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Homeowners expected to spend more on remodeling
By Amy Hoak, MarketWatch
A 20-year-old house in suburban Atlanta is getting a makeover to create a more open floor plan for its kitchen, dining room and living room. The homeowners had wanted to make the improvements for a while, but because they purchased the home when prices were at peak levels, their plans were shelved.
“The rebounding economy gave us the confidence to invest in our property — even though it is still worth less than what we paid, at peak,” said Jeffrey Ulrich, who lives there with his wife and three children. “At the same time, we have no intention of going anywhere else. This is our home, and we made a decision to invest in our everyday living, and think it will pay dividends now and in the future.”
Researchers at Harvard University’s Joint Center for Housing Studies think there will a fresh crop of homeowners like Ulrich, finally going forward with postponed remodeling plans in 2014. In fact, they are expecting 10% to 15% growth in remodeling spending through the third quarter of this year, compared with the same period a year ago — which would add up to a “very good year for the industry,” said Abbe Will, the research analyst who puts together Harvard’s Leading Indicator of Remodeling Activity. The projection is based on a wide variety of housing data.
“Homeowners are starting to feel much more confident about the fact that their homes are not just retaining value, but are starting to see home-price increases in many markets,” Will said. To fund these discretionary projects, there’s an improving environment for home-equity lending; until just recently, home-equity loans and lines of credit were nearly impossible to get.
Remodelers are getting more requests for kitchen and bath remodels, home exterior improvements, changes to help homeowners age in place — even additions, said Tom O’Grady, chairman of the National Association of the Remodeling Industry’s strategic planning and research committee, as well as president of O’Grady Builders, based in Drexel Hill, Pa.
The increased demand had many remodelers entering 2014 with jobs in the pipeline, something that hasn’t happened for years, he said. Remodeling activity started slowing back in 2006, O’Grady added.
Renovation of distressed properties is also helping fuel the remodeling industry, as owners invest money into foreclosures and short sales that have been neglected over the years, Will said.
Before you remodel
If you’re planning a remodel of your own, consider the following before hiring a contractor. It will make for a smoother process, and ensure you’re getting the most for your money.
Collect ideas: Go online to get ideas, and share pictures that you like with your contractor, Ulrich said. That will help you communicate your desires, and will make it easier for the contractor to quote jobs. “It puts everyone on the same page from the beginning,” he said.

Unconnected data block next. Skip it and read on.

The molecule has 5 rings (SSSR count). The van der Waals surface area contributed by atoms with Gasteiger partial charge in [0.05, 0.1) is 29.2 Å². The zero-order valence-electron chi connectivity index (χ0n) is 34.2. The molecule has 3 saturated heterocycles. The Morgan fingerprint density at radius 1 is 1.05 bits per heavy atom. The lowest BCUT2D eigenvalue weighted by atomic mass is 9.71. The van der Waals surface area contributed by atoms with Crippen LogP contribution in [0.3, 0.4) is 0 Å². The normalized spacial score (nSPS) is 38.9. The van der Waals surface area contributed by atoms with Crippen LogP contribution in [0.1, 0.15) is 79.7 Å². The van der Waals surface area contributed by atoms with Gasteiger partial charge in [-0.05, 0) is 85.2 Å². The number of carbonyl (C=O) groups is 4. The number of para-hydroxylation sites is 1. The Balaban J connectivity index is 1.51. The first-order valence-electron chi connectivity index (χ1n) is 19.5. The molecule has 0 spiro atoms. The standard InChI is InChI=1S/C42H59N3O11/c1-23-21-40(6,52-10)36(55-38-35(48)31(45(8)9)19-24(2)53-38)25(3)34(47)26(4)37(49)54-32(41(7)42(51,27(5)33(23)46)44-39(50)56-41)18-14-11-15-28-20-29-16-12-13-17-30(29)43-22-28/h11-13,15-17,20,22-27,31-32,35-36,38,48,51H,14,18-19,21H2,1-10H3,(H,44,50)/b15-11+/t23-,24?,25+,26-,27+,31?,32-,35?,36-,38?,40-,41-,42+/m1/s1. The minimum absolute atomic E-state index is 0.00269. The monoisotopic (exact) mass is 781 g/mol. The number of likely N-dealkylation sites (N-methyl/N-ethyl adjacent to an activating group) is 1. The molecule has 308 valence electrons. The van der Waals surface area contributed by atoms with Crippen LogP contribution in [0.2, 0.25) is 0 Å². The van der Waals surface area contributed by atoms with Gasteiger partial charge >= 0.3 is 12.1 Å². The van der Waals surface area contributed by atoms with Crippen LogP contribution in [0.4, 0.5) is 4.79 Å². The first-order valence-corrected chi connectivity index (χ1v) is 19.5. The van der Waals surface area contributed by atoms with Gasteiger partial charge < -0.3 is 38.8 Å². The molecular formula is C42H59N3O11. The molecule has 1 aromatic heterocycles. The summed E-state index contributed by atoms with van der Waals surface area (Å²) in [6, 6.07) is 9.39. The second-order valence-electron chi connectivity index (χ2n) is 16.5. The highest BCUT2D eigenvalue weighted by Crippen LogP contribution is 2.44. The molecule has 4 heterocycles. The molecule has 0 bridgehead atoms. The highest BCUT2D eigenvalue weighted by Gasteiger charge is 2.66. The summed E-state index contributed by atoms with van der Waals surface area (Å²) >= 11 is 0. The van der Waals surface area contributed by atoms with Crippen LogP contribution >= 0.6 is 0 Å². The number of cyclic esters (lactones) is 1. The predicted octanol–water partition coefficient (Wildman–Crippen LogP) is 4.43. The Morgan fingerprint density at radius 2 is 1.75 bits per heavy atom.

Set a budget: For yourself, set a maximum budget and make sure you have a contingency for any splurges you may want to make or problems that you could run into, said Liza Hausman, vice president of community for Houzz.com, a home remodeling and design website. Then, create a goal budget to share with your contractor. As much as you can, research materials to understand what they’ll cost. That will help you understand whether your budget is realistic.
Take a breath: Don’t rush into major remodeling jobs if you’ve just moved in. “Live in the home for a few years so you know what you want to fix,” Hausman said. Only then will you understand how your house works — and what really needs improving.
Research contractors: Contractors should be licensed and insured. Read online reviews, but make sure that the site you’re using allows both positive and negative reviews (some only post the positive), Hausman said. Don’t forget to ask for referrals from former clients, and reach out to them to find out how they liked working with the contractor, she said.
Break down bids: Bids should include detailed information on what everything should cost, including materials and labor, Hausman said. But there can be wide variations when it comes to material costs, she said. Find a contractor who can “value engineer” your project and “help you find ways to pull stuff out or do things in a creative way,” so you’re spending your money in a smart way and getting elements that are the most important to you, she said.
Trust your contractor: Choose a contractor you trust, but also make sure that the person who gets the job is a good communicator. That will go a long way to making sure you’re happy with the final result. “We’ve heard plenty of horror stories from friends,” Ulrich said. His contractor was good about following up after the initial inquiry — and Ulrich took that as a good sign.
Start with a small job: Although he had a good feeling about the team doing the work, Ulrich gave his contractor a smaller project, a bathroom remodel, first, before hiring him to do his large-scale great room project. “How you’re treated on a small project is going to be how you’re treated on the big project,” he said. “They treated us like the most important customer they had, and it showed.”
Prepare for inconveniences: Workers will be in your home all day, and if you’re redoing a kitchen, take-out dinners will become the norm. And then there’s the dust. But remember that remodeling requires a spirit of adventure, Ulrich said. “Take a deep breath and say ‘This is all going to turn out great, and it’s a small price to pay for decades of enjoyment.’”
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